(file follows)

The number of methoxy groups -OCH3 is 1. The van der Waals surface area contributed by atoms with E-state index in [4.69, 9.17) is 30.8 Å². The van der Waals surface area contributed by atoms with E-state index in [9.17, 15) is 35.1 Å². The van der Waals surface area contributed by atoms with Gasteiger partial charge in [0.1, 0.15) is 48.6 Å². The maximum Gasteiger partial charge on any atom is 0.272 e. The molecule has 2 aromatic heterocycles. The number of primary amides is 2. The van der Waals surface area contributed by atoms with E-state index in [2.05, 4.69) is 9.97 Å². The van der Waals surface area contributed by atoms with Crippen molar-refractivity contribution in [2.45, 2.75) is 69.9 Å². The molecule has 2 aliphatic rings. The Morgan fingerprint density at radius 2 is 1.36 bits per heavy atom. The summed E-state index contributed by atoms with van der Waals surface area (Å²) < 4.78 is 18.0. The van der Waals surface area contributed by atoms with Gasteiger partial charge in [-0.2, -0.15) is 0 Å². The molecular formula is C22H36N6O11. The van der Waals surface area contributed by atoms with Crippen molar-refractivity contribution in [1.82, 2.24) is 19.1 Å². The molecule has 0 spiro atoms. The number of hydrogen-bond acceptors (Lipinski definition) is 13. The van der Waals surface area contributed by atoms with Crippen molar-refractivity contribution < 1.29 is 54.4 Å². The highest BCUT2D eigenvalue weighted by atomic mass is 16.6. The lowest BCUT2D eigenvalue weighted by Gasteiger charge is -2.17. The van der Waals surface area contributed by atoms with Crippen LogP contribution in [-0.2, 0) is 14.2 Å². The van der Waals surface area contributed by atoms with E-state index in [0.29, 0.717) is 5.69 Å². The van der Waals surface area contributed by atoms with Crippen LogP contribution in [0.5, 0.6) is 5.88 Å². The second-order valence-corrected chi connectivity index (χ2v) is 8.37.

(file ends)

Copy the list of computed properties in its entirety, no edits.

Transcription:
The number of methoxy groups -OCH3 is 1. The van der Waals surface area contributed by atoms with E-state index in [4.69, 9.17) is 30.8 Å². The van der Waals surface area contributed by atoms with E-state index in [9.17, 15) is 35.1 Å². The van der Waals surface area contributed by atoms with Gasteiger partial charge in [0.1, 0.15) is 48.6 Å². The maximum Gasteiger partial charge on any atom is 0.272 e. The molecule has 2 aromatic heterocycles. The number of primary amides is 2. The van der Waals surface area contributed by atoms with E-state index in [2.05, 4.69) is 9.97 Å². The van der Waals surface area contributed by atoms with Crippen molar-refractivity contribution in [2.45, 2.75) is 69.9 Å². The molecule has 2 aliphatic rings. The Morgan fingerprint density at radius 2 is 1.36 bits per heavy atom. The summed E-state index contributed by atoms with van der Waals surface area (Å²) < 4.78 is 18.0. The van der Waals surface area contributed by atoms with Gasteiger partial charge in [-0.2, -0.15) is 0 Å². The molecular formula is C22H36N6O11. The van der Waals surface area contributed by atoms with Crippen molar-refractivity contribution in [1.82, 2.24) is 19.1 Å². The molecule has 0 spiro atoms. The number of hydrogen-bond acceptors (Lipinski definition) is 13. The van der Waals surface area contributed by atoms with Crippen molar-refractivity contribution < 1.29 is 54.4 Å². The highest BCUT2D eigenvalue weighted by atomic mass is 16.6. The lowest BCUT2D eigenvalue weighted by Gasteiger charge is -2.17. The van der Waals surface area contributed by atoms with Crippen LogP contribution in [-0.2, 0) is 14.2 Å². The van der Waals surface area contributed by atoms with E-state index in [0.29, 0.717) is 5.69 Å². The van der Waals surface area contributed by atoms with Crippen LogP contribution in [0.5, 0.6) is 5.88 Å². The second-order valence-corrected chi connectivity index (χ2v) is 8.37.